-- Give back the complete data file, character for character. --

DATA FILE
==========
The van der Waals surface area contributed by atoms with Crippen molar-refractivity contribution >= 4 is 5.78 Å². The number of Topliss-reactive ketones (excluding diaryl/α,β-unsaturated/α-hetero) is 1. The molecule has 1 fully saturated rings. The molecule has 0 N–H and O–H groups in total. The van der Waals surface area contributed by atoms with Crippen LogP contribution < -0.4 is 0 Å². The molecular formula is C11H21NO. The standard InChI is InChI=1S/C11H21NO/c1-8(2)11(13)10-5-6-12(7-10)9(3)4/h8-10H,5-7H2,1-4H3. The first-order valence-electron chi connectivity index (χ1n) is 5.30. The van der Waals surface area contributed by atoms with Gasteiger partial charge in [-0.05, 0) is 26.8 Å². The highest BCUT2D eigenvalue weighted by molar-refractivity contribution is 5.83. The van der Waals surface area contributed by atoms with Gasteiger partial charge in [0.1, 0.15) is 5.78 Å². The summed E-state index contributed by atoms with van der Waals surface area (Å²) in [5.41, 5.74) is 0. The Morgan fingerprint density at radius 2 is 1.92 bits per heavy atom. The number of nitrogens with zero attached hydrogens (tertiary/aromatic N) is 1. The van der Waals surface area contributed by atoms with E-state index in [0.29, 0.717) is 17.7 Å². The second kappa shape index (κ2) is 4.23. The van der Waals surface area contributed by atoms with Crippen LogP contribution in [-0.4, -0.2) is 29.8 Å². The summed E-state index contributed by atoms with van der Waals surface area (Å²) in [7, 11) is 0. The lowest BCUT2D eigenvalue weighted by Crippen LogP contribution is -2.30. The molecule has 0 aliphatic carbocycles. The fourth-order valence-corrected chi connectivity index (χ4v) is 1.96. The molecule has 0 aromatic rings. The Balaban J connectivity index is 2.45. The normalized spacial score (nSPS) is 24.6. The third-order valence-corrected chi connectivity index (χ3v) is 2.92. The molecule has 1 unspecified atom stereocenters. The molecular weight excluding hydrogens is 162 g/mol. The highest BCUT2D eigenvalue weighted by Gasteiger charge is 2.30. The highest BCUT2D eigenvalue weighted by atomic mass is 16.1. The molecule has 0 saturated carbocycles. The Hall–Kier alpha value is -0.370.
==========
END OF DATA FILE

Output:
The van der Waals surface area contributed by atoms with Crippen molar-refractivity contribution >= 4 is 5.78 Å². The number of Topliss-reactive ketones (excluding diaryl/α,β-unsaturated/α-hetero) is 1. The molecule has 1 fully saturated rings. The molecule has 0 N–H and O–H groups in total. The van der Waals surface area contributed by atoms with Crippen LogP contribution < -0.4 is 0 Å². The molecular formula is C11H21NO. The standard InChI is InChI=1S/C11H21NO/c1-8(2)11(13)10-5-6-12(7-10)9(3)4/h8-10H,5-7H2,1-4H3. The first-order valence-electron chi connectivity index (χ1n) is 5.30. The van der Waals surface area contributed by atoms with Gasteiger partial charge in [-0.05, 0) is 26.8 Å². The highest BCUT2D eigenvalue weighted by molar-refractivity contribution is 5.83. The van der Waals surface area contributed by atoms with Gasteiger partial charge in [0.1, 0.15) is 5.78 Å². The summed E-state index contributed by atoms with van der Waals surface area (Å²) in [5.41, 5.74) is 0. The Morgan fingerprint density at radius 2 is 1.92 bits per heavy atom. The number of nitrogens with zero attached hydrogens (tertiary/aromatic N) is 1. The van der Waals surface area contributed by atoms with E-state index in [0.29, 0.717) is 17.7 Å². The second kappa shape index (κ2) is 4.23. The van der Waals surface area contributed by atoms with Crippen LogP contribution in [-0.4, -0.2) is 29.8 Å². The summed E-state index contributed by atoms with van der Waals surface area (Å²) in [7, 11) is 0. The lowest BCUT2D eigenvalue weighted by Crippen LogP contribution is -2.30. The molecule has 0 aliphatic carbocycles. The fourth-order valence-corrected chi connectivity index (χ4v) is 1.96. The molecule has 0 aromatic rings. The Balaban J connectivity index is 2.45. The normalized spacial score (nSPS) is 24.6. The third-order valence-corrected chi connectivity index (χ3v) is 2.92. The molecule has 1 unspecified atom stereocenters. The molecular weight excluding hydrogens is 162 g/mol. The highest BCUT2D eigenvalue weighted by Gasteiger charge is 2.30. The highest BCUT2D eigenvalue weighted by atomic mass is 16.1. The molecule has 0 saturated carbocycles. The Hall–Kier alpha value is -0.370.